Prescription medicines: 10 tips for using them safely
Here are some quick tips to help you make the most of the medicines your doctor prescribes.
- Become familiar with the effects of your medicine. Discuss potential effects and side effects with your doctor so you know what to expect. Consumer Medicine Information (CMI) leaflets provide detailed information and can also be helpful, especially if you take a number of medicines long-term. CMI leaflets are available from your doctor or pharmacist or you can use our CMI search.
- Always follow the instructions that come with your medicine. Read the label carefully. If in doubt, ask your doctor or pharmacist.
- Discuss with your doctor any alternatives to the medicine if you are not sure about the one being prescribed. One medicine may suit you better than another or there may be other forms of treatment.
- Be sure to keep your doctor informed of all types of treatments that you are taking, including over-the-counter products, complementary medicines, vitamins, minerals, and herbal and food supplements, as they may interact with the prescribed medicine.
- Always discuss over-the-counter products with your pharmacist to make sure that any product you buy will not interact with your prescribed medicines.
- Discuss with your doctor or pharmacist what precautions (if any) should be taken when using your prescribed medicine. For example, mixing alcohol with some medicines can cause adverse effects such as vomiting or can make a medicine less effective.
- Don't share your medicines with anyone else, even if the other person has the same symptoms as you. Similarly, don't use anyone else's medicine. Different drugs have different effects on different people, and you may experience a bad reaction to someone else's medicine.
- Don't keep old medicines around the house, especially if they have passed their use-by date. Out-of-date medicines may not have the desired effect and can even have dangerous effects. Take out-of-date medicines to your pharmacist for safe disposal.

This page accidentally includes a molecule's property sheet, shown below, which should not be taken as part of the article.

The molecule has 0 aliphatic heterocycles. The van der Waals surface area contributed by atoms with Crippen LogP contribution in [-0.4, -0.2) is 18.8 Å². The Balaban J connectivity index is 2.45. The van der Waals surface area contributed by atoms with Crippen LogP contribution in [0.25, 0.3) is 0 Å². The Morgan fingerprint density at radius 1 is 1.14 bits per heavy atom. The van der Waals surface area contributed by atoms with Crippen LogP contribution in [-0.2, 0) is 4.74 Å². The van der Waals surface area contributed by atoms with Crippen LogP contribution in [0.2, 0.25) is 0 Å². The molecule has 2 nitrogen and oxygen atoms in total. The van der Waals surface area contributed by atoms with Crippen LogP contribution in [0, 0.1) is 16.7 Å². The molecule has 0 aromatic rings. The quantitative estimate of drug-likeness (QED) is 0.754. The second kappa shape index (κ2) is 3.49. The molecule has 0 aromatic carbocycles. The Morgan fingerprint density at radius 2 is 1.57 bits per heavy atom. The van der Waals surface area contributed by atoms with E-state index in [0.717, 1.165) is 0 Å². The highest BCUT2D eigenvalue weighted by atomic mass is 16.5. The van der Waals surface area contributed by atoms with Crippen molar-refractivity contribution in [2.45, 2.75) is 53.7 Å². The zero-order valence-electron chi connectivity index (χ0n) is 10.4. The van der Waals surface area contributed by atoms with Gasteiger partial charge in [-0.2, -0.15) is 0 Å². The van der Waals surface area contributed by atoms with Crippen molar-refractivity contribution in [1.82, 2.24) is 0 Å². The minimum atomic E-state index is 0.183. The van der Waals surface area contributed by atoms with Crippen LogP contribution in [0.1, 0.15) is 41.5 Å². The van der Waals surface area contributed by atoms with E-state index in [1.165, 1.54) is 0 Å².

- Keep all medicines out of the reach of children and know what to do if any medicine is taken accidentally. If you think a child or someone else has taken a medicine not intended for them, call the Poisons Information Centre on 131 126 for advice, or call 000 for an ambulance.
- Don't assume that it is safe to drive when taking medicines - even some over-the-counter preparations, such as cold and flu tablets, can be a problem. If the medicine causes you to feel drowsy or dizzy, or causes problems with your vision, you should not drive a car.
If in doubt about any medicine ask your doctor or pharmacist. The national Medicines Line also provides information about medicines.
Access myDr's CMI search for Consumer Medicine Information leaflets.
For information about your medicines call 1300 633 424
|Poisons Information Centre|
For a poisoning emergency, call the Poisons Information Centre on
2. National Prescribing Service. Tools and tips for consumers on the wise use of medicines (published 23 Sep 2008). http://www.nps.org.au/consumers/tools_and_tips (accessed Feb 2011).
3. National Prescribing Service. Be medicinewise for better health. Sydney: NPS; Oct 2010. http://www.nps.org.au/consumers/tools_and_tips/be_medicinewise_flyer (accessed Feb 2011).
4. National Prescribing Service. Medimate. Sydney: NPS; Sep 2009. http://www.nps.org.au/consumers/tools_and_tips/medimate/brochures/medimate (accessed Feb 2011).
5. Therapeutic Goods Administration. You and your healthcare products. Canberra: Department of Health and Ageing, 2008. http://www.tga.gov.au/meds/healthcare.htm (accessed Feb 2011).
6. Australian Government Department of Health and Ageing. Using consumer medicine information: a guide for consumers and health professionals (last updated 2003). http://www.health.gov.au/internet/main/publishing.nsf/Content/nmp-consumers-cmi.htm-copy2 (accessed Feb 2011).